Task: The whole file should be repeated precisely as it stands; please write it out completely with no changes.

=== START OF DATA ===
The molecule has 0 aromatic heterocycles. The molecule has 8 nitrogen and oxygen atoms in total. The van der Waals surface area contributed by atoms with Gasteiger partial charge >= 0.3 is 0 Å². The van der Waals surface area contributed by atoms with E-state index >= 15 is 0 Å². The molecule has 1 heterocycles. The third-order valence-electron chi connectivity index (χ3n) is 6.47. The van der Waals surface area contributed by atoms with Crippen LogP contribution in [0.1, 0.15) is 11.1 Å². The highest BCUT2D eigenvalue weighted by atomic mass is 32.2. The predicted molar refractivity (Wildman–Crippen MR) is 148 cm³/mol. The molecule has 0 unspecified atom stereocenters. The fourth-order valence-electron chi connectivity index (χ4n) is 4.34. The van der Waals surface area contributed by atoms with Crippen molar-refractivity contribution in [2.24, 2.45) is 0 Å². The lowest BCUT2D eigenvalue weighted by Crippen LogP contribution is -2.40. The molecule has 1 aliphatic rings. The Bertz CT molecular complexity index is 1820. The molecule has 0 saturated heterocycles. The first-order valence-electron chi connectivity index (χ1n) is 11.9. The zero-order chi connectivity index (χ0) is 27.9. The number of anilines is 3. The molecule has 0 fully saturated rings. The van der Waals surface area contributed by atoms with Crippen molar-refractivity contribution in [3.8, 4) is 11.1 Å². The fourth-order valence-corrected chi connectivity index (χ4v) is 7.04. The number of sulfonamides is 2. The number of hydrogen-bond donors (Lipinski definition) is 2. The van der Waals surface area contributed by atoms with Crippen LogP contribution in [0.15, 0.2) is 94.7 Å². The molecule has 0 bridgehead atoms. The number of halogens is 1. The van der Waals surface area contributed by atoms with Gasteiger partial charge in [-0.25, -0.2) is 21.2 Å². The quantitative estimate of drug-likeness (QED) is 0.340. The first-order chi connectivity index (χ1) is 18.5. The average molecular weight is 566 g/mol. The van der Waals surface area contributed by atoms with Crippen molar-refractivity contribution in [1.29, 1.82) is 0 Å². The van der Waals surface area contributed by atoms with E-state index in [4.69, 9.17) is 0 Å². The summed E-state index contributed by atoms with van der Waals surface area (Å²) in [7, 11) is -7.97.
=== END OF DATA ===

The molecule has 0 aromatic heterocycles. The molecule has 8 nitrogen and oxygen atoms in total. The van der Waals surface area contributed by atoms with Gasteiger partial charge >= 0.3 is 0 Å². The van der Waals surface area contributed by atoms with E-state index >= 15 is 0 Å². The molecule has 1 heterocycles. The third-order valence-electron chi connectivity index (χ3n) is 6.47. The van der Waals surface area contributed by atoms with Crippen LogP contribution in [0.1, 0.15) is 11.1 Å². The highest BCUT2D eigenvalue weighted by atomic mass is 32.2. The predicted molar refractivity (Wildman–Crippen MR) is 148 cm³/mol. The molecule has 0 unspecified atom stereocenters. The fourth-order valence-electron chi connectivity index (χ4n) is 4.34. The van der Waals surface area contributed by atoms with Crippen molar-refractivity contribution in [2.24, 2.45) is 0 Å². The lowest BCUT2D eigenvalue weighted by Crippen LogP contribution is -2.40. The molecule has 1 aliphatic rings. The Bertz CT molecular complexity index is 1820. The molecule has 0 saturated heterocycles. The first-order valence-electron chi connectivity index (χ1n) is 11.9. The zero-order chi connectivity index (χ0) is 27.9. The number of anilines is 3. The molecule has 0 fully saturated rings. The van der Waals surface area contributed by atoms with Crippen molar-refractivity contribution in [3.8, 4) is 11.1 Å². The fourth-order valence-corrected chi connectivity index (χ4v) is 7.04. The number of sulfonamides is 2. The number of hydrogen-bond donors (Lipinski definition) is 2. The van der Waals surface area contributed by atoms with Crippen LogP contribution in [0.15, 0.2) is 94.7 Å². The molecule has 0 bridgehead atoms. The number of halogens is 1. The van der Waals surface area contributed by atoms with Gasteiger partial charge in [-0.25, -0.2) is 21.2 Å². The quantitative estimate of drug-likeness (QED) is 0.340. The first-order chi connectivity index (χ1) is 18.5. The average molecular weight is 566 g/mol. The van der Waals surface area contributed by atoms with Crippen molar-refractivity contribution in [1.29, 1.82) is 0 Å². The van der Waals surface area contributed by atoms with E-state index in [4.69, 9.17) is 0 Å². The summed E-state index contributed by atoms with van der Waals surface area (Å²) in [7, 11) is -7.97.